Game against Brazil is highest possible for this team: Wueck
The football equivalent of the phrase 'your reputation precedes you' could well be the cross you must bear thanks to a famous result associated with your country, whether for or against, in past competitions.
In the specific case of the German U-17 team, which will play Brazil in the World Cup quarter-finals in Kolkata on October 22, it is a double-edged sword as journalists reminded coach Christian Wueck of both the 2014 World Cup semi-final in Belo Horizonte and the 4-0 defeat at the hands of Iran in their second group game of this competition in Margao.
"It has been three years since that great win in Brazil. It's a game that we never forget in Germany, but it wasn't my team. It wasn't the Germany U-17 national team," said Wueck of the former. "It (Iran) was a very bad game -- Black Monday -- against Iran. None of my players reached their level. In a World Cup, we need to play at our best at all times. Iran are playing Spain [tomorrow], and I think this Iran team is capable of surprising the whole world. My team was left on the ground by them, but they have recovered now."
That recovery was made possible by a minor reshuffle, particularly in defence, in the following game against Guinea in Kochi. Four of the players who featured as starters and substitutes in their 3-1 win that night may not feature on Sunday -- winger Dennis Jastrzembski is suspended, while there are injury concerns about the other winger Nicolas Kuehn, and midfielders Sahverdi Cetin and Yannik Keitel. But Wueck sounded positive about his team's ability to rise to the occasion of a big match, likely to attract a crowd in excess of 60,000, most of whom traditionally support Brazil in international football.
"Not a lot of things can be greater than playing Brazil in the quarter-finals in a World Cup. It is the highest game possible for this team," he said. "It is very good that the stadium will be full and loud. It is a fact that my players will have to develop as players. If the crowd supports the other side, who knows, it might actually be a good thing for us."
While these two teams have always featured in close contests in most competitions in international football, the form team of this World Cup has been Brazil, especially with their defensive record of conceding one goal across four matches. Germany, in contrast, have blown hot and cold, though their round of 16 performance against Colombia suggested a team hitting peak form at just the right time.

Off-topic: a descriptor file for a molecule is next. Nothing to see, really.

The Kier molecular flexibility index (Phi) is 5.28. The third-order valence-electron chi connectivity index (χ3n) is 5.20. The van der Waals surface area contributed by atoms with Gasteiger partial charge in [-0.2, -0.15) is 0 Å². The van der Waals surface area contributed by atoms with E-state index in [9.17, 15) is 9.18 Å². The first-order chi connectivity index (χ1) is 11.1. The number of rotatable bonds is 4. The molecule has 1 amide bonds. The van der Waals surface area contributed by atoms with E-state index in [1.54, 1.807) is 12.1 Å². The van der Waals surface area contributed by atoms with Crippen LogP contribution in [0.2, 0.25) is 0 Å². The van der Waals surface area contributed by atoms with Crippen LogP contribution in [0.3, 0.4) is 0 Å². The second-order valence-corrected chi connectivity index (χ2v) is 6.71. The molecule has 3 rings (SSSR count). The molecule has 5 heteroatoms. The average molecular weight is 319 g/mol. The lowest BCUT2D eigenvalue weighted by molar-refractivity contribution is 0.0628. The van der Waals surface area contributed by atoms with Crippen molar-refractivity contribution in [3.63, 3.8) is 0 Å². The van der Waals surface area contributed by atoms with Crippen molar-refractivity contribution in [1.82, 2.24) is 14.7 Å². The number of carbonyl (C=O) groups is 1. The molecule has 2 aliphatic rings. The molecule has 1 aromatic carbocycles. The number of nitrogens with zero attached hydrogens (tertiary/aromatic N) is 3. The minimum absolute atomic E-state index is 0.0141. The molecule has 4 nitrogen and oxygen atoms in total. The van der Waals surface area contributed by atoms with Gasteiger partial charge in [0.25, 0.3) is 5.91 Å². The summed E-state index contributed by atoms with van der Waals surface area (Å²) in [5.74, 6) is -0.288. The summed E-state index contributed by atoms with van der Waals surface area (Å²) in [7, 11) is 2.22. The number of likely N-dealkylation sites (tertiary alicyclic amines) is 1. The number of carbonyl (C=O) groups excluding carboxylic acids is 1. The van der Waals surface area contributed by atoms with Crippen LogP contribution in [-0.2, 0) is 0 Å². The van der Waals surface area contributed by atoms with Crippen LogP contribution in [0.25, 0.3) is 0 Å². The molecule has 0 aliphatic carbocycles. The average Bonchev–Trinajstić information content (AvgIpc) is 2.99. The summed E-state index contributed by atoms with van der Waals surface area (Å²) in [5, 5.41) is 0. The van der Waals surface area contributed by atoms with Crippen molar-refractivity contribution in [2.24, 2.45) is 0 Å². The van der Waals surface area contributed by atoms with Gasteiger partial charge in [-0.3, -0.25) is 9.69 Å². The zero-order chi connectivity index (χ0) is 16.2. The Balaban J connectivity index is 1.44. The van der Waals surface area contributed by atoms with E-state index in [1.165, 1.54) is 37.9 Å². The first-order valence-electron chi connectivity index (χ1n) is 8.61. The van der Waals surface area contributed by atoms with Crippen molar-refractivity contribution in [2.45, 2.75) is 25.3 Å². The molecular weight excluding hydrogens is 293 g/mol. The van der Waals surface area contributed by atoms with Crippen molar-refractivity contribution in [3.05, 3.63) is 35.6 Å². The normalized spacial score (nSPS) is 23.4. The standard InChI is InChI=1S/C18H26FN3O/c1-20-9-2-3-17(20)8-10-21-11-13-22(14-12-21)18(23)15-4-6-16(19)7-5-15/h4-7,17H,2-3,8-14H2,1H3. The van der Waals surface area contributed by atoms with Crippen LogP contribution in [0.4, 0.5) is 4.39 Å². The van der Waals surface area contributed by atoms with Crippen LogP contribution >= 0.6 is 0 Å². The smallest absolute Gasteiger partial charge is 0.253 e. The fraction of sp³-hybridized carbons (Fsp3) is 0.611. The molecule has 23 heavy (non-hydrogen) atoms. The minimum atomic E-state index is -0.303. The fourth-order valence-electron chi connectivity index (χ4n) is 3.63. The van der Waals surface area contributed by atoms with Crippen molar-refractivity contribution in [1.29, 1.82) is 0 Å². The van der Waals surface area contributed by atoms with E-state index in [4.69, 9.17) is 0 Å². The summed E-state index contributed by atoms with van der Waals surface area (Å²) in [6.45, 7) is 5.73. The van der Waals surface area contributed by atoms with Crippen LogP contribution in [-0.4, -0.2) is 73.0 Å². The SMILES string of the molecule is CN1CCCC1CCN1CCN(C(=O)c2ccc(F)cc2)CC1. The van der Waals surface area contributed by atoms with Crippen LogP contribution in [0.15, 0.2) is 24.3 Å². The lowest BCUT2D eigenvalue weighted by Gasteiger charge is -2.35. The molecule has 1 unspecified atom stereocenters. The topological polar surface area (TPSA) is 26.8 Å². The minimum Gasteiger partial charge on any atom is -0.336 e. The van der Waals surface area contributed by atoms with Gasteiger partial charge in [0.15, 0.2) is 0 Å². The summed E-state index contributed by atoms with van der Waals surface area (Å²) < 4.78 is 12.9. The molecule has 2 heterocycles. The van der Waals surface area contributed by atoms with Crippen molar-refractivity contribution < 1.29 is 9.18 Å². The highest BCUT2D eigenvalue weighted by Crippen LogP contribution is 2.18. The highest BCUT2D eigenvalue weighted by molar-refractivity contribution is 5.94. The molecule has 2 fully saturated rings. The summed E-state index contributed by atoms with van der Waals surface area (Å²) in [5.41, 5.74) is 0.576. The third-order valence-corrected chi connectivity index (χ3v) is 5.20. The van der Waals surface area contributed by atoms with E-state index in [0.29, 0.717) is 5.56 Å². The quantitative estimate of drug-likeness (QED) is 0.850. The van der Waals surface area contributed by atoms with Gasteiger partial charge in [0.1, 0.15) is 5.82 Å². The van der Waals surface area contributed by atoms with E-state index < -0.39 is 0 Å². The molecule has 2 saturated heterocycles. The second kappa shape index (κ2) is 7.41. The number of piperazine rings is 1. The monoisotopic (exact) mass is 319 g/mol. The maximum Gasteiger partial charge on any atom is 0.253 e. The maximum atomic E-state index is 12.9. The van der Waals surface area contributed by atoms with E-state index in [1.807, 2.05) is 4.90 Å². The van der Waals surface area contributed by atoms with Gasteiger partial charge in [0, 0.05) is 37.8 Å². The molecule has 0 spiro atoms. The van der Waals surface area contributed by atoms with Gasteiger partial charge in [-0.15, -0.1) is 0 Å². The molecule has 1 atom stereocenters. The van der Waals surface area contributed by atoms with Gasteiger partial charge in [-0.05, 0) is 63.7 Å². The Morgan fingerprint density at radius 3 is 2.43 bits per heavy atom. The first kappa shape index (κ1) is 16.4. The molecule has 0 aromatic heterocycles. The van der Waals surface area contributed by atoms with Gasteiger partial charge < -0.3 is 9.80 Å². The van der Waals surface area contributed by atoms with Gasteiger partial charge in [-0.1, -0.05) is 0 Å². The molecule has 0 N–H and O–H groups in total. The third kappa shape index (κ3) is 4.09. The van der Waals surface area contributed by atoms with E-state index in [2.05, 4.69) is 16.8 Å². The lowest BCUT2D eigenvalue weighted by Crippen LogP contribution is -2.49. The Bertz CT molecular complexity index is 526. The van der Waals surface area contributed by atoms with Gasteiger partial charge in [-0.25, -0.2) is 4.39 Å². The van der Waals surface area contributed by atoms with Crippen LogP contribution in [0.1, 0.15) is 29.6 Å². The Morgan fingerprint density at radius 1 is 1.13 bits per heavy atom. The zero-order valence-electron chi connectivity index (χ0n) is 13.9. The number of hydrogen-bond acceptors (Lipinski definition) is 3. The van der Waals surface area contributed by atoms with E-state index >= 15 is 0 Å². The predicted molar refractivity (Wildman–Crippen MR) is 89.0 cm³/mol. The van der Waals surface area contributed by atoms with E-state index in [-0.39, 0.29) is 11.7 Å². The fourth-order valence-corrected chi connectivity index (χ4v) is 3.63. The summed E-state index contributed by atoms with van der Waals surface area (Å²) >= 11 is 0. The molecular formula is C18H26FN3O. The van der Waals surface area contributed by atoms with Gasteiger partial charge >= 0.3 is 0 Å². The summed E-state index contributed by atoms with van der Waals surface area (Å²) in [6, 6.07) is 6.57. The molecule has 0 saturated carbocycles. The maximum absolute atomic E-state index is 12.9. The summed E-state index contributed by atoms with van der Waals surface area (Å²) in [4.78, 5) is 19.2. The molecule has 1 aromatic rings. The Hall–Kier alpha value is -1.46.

"Brazil is a close, compact team. They have many good individuals, and they are tactically very European-like. It is not so easy to play against Brazil," said Wueck. "We know that they have excellent team players, who are strong and fast, but then so are the Germans. We made the European Championships with lots of goals scored [their 17 goals scored was the maximum among the four semi-finalists]. We have created a number of chances [here], but not scored as many. Hopefully, we will convert from all the chances we create tomorrow."
Wueck also stressed the need for seeing the bigger picture of development of players as against mere results at an event such as the U-17 World Cup, especially for a team like Germany that now has several players of foreign origin. Cetin himself has Turkish parentage, centre-forward Maurice Malone has American nationality, and midfielders Elias Abouchabaka and John Yeboah are of Moroccan and Ghanaian descent, respectively.
"It is great that we have players with multicultural backgrounds. Each player is different then. Yeboah is an excellent player, for instance. German football has made strong development in the last 10 years. We have several mentalities from different countries," said Wueck.
Just before the press conference concluded, the 'reputation' was back for a final go, as Wueck was asked if the fact that his team had conceded six goals in four matches already bothered him ahead of a big quarter-final.
"We are not afraid," he said. "We know we had a bad game against Iran. We knew we had to get back up after that. We are not looking back, just at the future."